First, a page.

With this cognitive distortion, you try to motivate yourself and push yourself into shape—mentally and physically—by using "should" statements. You think in terms of how you, others, or the world "should" be.

These statements can become rigid rules that control your life, often in negative ways.

When you direct these statements to yourself, you set yourself up for feelings of guilt and shame. When you cling too tightly to your "should" statement about others, you are generally disappointed by their failure to meet your expectations. This disappointment can lead to feelings of anger and resentment.

How to Counteract Cognitive Distortions

Cognitive distortions can contribute to negative thinking and psychological distress. Fortunately, there are things that you can do to help change these patterns.

  • Identify distorted thinking: The first step is to be aware of when you have distorted thoughts. This can be difficult because cognitive distortions can feel very real and believable. Try to catch yourself in the moment and question your thinking.
  • Challenge cognitive distortions: Once you’ve identified a cognitive distortion, it’s essential to challenge it. This means looking at the evidence for and against your thoughts. For example, if you’re having a thought like “I’m such a failure,” ask yourself what evidence there is to support this. Are there any times when you have been successful?
  • Change cognitive distortions: After you’ve challenged your cognitive distortion, it’s time to change it. This means coming up with a more realistic and balanced way of thinking. For example, instead of thinking, “I’m such a failure,” you could tell yourself, “I had a setback, but that doesn’t mean I’m a failure. I can do better next time.”
  • Practice cognitive restructuring: Cognitive restructuring, also known as cognitive reframing, is a technique that can be used to replace these faulty thought patterns with more accurate, helpful, and positive ways of thinking.
  • Learn from cognitive distortions: Every time you catch yourself in a cognitive distortion, use it as an opportunity to grow and learn. This means that you can take the opportunity to challenge and change your thinking.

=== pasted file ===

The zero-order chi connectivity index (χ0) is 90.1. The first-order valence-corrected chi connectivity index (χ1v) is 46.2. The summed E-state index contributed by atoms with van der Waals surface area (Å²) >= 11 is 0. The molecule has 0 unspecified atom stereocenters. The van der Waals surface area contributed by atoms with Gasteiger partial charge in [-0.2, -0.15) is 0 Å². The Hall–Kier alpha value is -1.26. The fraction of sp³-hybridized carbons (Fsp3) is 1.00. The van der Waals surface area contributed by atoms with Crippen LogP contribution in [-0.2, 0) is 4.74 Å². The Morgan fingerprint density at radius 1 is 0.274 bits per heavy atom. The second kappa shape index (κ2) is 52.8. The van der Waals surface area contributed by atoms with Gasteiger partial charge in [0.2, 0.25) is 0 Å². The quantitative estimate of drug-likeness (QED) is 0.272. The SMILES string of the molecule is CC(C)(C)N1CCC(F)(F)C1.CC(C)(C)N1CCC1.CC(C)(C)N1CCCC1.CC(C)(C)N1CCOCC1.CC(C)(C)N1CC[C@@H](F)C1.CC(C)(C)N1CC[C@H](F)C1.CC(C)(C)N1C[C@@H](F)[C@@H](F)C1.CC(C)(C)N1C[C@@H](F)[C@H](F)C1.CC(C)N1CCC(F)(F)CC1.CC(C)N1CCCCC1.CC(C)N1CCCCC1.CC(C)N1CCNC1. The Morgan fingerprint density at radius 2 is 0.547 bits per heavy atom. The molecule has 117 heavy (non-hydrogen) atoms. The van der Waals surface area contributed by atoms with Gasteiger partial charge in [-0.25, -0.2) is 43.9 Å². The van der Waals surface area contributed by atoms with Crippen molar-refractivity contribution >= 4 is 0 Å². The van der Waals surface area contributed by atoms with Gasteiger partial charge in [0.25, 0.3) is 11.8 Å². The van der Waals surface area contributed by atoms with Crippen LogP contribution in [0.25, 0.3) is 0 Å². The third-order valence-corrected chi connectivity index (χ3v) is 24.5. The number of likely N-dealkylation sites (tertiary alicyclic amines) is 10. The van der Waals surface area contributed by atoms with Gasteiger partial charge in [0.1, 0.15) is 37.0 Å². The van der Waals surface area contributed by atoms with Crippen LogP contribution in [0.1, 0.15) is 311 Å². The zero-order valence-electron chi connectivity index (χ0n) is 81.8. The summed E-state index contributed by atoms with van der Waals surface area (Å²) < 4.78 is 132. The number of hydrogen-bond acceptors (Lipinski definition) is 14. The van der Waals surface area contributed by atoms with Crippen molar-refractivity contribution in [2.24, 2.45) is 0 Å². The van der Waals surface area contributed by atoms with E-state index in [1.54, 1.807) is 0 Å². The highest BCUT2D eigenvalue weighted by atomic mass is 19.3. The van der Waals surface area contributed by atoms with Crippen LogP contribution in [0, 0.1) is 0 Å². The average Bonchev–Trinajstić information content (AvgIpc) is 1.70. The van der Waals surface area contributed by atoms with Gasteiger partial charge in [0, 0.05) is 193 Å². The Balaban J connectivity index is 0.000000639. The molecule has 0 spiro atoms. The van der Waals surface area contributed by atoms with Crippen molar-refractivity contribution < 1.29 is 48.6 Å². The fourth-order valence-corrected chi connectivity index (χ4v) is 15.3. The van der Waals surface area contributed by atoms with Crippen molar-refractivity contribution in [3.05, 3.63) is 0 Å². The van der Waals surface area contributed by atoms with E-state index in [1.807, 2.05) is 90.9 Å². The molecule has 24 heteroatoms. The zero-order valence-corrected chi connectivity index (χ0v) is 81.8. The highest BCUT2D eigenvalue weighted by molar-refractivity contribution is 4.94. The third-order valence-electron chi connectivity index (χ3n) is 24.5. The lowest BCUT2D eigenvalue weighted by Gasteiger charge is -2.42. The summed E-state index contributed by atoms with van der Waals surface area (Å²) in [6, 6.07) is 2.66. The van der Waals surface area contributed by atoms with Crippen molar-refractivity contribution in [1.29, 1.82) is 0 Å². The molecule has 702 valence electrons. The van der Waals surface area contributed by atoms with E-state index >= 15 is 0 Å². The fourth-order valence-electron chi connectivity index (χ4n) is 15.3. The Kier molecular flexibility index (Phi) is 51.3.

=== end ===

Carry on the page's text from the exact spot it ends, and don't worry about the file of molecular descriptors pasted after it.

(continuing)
Cognitive distortions don’t have to be a negative part of your life. When you do notice them, try to think of them as information you can use to help you learn more about yourself. You can use them as a chance to improve your thinking and become a better version of yourself.

A Word From Verywell

While cognitive distortions can be troubling, it is important to remember that they are normal and happen to everyone. Being more aware of them, however, can help you find ways to replace them with more helpful thinking.

Even if you are not struggling with depression, anxiety, or another serious mental health issue, it doesn’t hurt to evaluate your own thoughts every now and then. 

Frequently Asked Questions

  • What is cognitive behavioral therapy for anxiety?

    Cognitive behavioral therapy, or CBT, is a type of psychotherapy that helps people change their thinking and behavior patterns in order to relieve anxiety. It works by helping people identify distorted thoughts and replace them with more helpful, realistic, and positive ones. CBT is an effective treatment for anxiety disorders, including generalized anxiety disorder (GAD), social anxiety disorder (SAD), and panic disorder (PD).

  • How do you help someone with anxiety and cognitive distortions?

    Let them know that you're there for them and willing to listen. It can be helpful to have a conversation about anxiety and cognitive distortions in general, rather than focusing on their specific situation. This can help them feel more comfortable talking about their thoughts and feelings. Also, encourage them to seek professional help. A therapist specializing in CBT can help them identify and change distorted thinking patterns.

  • What cognitive errors are associated with social anxiety?

    Several cognitive errors are associated with social anxiety. Socially anxious people tend to incorrectly believe that others are judging them and that they are not good enough. They also overestimate the risk that bad things will happen in social situations yet underestimate their own ability to cope.

    Research suggests that mental filtering, overgeneralization, and personalization can also contribute to depressive symptoms in people with social anxiety.